That should have given Reading more attacking impetus, but actually made the situation much worse. One fewer body in both the defence and midfield meant gaps started to open up more regularly in front of back line - gaps that a dynamic, positive Birmingham City side were all too willing to exploit.

Michael Morrison played an unwitting part in the decline too, on one occasion letting a City forward in after mistiming a challenge, and on another handing a goalscoring chance away on a platter with a pass out from the back that was intercepted too easily. Last week Bowen had sacrificed Morrison rather than Miazga, so his change of mind against Birmingham was unexpected. For me, Miazga would have played out from the back better and - thanks to his better mobility - covered for the formation change more effectively too.

Either way, at this point Reading looked lost, disjointed and frustrated at both ends of the pitch. Cheap free kicks were given away across the park - not helped by an inconsistent refereeing performance - and one of those gave Jeremie Bela the opportunity to power an exquisite free kick into the far top corner past Rafael. You can’t legislate for goals like that, but equally you can’t complain about them when they cap off a period of clear superiority for the opposition.

And that leaves me wondering if I’m being a bit too harsh here. The visitors did indeed play very well, defending solidly and being both positive and clever in attack, so was a Swift-and-Ejaria-less Reading simply outclassed? There’s a large element of that for sure, but then again Reading should have made life far harder for Birmingham City. There was more than enough quality on the pitch to cause problems in the away side’s defensive third, with Lucas Boye, Lucas Joao, George Puscas and others on the pitch all on the pitch for a significant portion of the second half.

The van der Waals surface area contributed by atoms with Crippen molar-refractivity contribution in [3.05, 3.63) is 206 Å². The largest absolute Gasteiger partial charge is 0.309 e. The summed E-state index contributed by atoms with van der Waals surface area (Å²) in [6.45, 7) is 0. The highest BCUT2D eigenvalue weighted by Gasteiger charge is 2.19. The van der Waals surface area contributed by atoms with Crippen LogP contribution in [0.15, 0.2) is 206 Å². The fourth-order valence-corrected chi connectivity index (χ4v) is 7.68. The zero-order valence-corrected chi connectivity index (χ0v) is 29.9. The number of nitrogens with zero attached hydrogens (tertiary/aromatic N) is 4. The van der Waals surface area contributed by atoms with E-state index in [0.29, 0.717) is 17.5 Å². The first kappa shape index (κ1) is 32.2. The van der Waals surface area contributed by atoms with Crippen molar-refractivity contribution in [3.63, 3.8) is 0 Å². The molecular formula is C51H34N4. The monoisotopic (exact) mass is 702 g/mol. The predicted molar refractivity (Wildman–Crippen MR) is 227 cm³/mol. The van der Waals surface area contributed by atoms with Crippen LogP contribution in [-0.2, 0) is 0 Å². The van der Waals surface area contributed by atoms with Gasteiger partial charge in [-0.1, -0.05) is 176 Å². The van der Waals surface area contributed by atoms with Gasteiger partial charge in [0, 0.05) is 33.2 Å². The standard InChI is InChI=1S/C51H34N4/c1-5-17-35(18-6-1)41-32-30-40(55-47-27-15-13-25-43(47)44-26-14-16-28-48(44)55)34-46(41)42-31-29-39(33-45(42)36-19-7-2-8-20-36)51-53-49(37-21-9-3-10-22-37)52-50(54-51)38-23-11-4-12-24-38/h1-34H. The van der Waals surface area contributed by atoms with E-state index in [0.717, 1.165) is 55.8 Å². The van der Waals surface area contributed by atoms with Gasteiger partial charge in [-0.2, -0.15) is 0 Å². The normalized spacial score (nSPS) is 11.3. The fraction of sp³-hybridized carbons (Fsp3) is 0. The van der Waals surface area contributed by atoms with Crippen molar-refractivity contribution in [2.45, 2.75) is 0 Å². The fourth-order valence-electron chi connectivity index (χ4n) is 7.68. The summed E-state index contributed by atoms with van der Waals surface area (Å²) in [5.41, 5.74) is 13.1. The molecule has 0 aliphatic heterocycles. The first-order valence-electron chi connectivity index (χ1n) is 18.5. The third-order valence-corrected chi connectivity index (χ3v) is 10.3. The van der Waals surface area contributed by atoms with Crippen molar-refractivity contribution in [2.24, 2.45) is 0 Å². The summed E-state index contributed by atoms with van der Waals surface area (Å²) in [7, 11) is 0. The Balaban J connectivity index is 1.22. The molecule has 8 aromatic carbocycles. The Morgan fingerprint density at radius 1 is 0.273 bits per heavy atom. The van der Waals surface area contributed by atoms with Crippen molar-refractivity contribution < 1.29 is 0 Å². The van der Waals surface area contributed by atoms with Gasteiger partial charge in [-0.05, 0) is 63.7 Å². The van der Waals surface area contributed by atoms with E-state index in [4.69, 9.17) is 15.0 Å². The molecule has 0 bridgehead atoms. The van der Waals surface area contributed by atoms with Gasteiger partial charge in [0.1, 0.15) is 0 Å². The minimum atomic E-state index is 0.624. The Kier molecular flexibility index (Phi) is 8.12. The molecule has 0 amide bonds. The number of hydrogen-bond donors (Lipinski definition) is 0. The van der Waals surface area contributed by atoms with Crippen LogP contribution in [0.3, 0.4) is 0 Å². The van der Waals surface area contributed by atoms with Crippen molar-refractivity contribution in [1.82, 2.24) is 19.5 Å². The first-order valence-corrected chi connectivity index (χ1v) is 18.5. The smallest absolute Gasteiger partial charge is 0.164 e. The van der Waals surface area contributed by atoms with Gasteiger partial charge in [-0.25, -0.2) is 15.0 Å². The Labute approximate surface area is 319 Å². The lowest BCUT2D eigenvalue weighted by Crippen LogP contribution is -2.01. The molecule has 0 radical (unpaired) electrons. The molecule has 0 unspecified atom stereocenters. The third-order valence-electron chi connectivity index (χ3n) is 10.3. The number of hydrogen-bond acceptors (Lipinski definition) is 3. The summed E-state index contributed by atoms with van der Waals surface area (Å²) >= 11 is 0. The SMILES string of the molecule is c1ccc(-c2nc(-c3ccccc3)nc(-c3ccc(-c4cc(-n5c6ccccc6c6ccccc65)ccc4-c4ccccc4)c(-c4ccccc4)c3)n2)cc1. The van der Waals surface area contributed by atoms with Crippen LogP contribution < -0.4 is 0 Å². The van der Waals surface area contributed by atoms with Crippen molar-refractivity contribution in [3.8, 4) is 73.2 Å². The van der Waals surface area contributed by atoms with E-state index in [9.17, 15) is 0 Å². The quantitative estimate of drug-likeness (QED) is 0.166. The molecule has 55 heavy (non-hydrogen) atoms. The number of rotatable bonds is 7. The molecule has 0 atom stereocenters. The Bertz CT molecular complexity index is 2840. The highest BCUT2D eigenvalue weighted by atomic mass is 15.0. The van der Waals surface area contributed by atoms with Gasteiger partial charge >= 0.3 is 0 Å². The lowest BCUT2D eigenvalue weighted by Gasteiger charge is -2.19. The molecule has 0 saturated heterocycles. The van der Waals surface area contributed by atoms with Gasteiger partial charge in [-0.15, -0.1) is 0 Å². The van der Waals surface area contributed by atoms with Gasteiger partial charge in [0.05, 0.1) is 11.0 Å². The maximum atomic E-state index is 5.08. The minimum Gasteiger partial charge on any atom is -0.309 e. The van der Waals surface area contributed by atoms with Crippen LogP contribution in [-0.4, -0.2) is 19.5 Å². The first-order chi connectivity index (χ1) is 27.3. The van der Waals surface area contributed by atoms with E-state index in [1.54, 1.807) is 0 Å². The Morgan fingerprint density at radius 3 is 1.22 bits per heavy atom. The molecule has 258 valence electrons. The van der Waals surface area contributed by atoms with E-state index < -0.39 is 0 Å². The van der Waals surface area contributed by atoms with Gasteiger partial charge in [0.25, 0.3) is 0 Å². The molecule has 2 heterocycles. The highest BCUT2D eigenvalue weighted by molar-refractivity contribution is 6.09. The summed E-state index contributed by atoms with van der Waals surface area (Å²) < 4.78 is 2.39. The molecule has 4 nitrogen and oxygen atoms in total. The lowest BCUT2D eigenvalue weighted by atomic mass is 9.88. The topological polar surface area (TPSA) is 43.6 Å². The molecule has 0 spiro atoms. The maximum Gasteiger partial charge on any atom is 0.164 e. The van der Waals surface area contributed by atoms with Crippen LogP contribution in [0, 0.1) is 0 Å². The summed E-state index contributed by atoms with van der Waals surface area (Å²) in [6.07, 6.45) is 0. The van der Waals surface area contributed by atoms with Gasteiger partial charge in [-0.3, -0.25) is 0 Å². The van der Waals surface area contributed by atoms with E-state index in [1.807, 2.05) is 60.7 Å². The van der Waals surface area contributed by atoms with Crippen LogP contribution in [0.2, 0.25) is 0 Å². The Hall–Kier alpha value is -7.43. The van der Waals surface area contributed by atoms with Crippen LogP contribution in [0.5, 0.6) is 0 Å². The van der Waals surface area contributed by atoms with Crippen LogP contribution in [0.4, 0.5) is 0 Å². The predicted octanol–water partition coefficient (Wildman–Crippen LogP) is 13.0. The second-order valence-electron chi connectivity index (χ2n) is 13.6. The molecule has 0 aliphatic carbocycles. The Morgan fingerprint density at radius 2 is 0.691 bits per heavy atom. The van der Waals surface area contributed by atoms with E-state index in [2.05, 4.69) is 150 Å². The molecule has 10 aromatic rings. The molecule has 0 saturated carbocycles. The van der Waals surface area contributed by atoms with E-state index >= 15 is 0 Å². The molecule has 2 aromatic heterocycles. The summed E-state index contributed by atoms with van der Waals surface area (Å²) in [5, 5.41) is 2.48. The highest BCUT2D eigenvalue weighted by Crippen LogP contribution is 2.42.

Reading v Chelsea - Pre-Season Friendly Photo by Christopher Lee/Getty Images

In reality though, the forward player who came away with most credit was Charlie Adam. The veteran midfielder had a clear idea of what needed to be done in the situation: getting the ball forward quickly and purposefully, and played arguably the pass of the season with a lofted ball to play in Andy Yiadom who put it on a plate for Lucas Joao... who could only fire over. For all Puscas’ criticisms for not showing his potential yet, £5m-signing Joao similarly needs to repay the investment made in him.

To his credit though, he did belatedly add to this season’s account, poking home Adam’s free kick in the 95th minute as a consolation after the visitors had made it 3-1. Omar Richards was robbed on the left, Gimenez had a run at goal, and slotted the ball into the far corner after his first shot was blocked by Morrison. The kind of scrappy late goal that’s conceded by a team unsure of how to get back into the match.

Closing thoughts

All in all, the game should be a reality check for both Reading and Bowen. This side may well be capable of getting into the top six, but not without Swift and Ejaria, and certainly not without a clear idea of how to replace their creativity. Doing so will take a fair amount of ingenuity on Bowen’s part. He certainly can’t afford to be conservative. A clear direction that solves Reading’s problems is needed this week and going forwards - we can’t afford more of the same.

But that shouldn’t allow the players off too lightly either. Swift and Ejaria being absent should have been an invitation for Boye, Joao, McCleary, Meite and others to up their game and prove why they deserve to be in this team. They’ll have another opportunity to do so in midweek.

As for Bowen, the next two matches are crucial. Win both fairly comfortably and Reading’s upwards trajection since his appointment continues, but more faltering form on the back of a run of three defeats in four would leave the Royals looking nervously over their shoulders.

No pressure.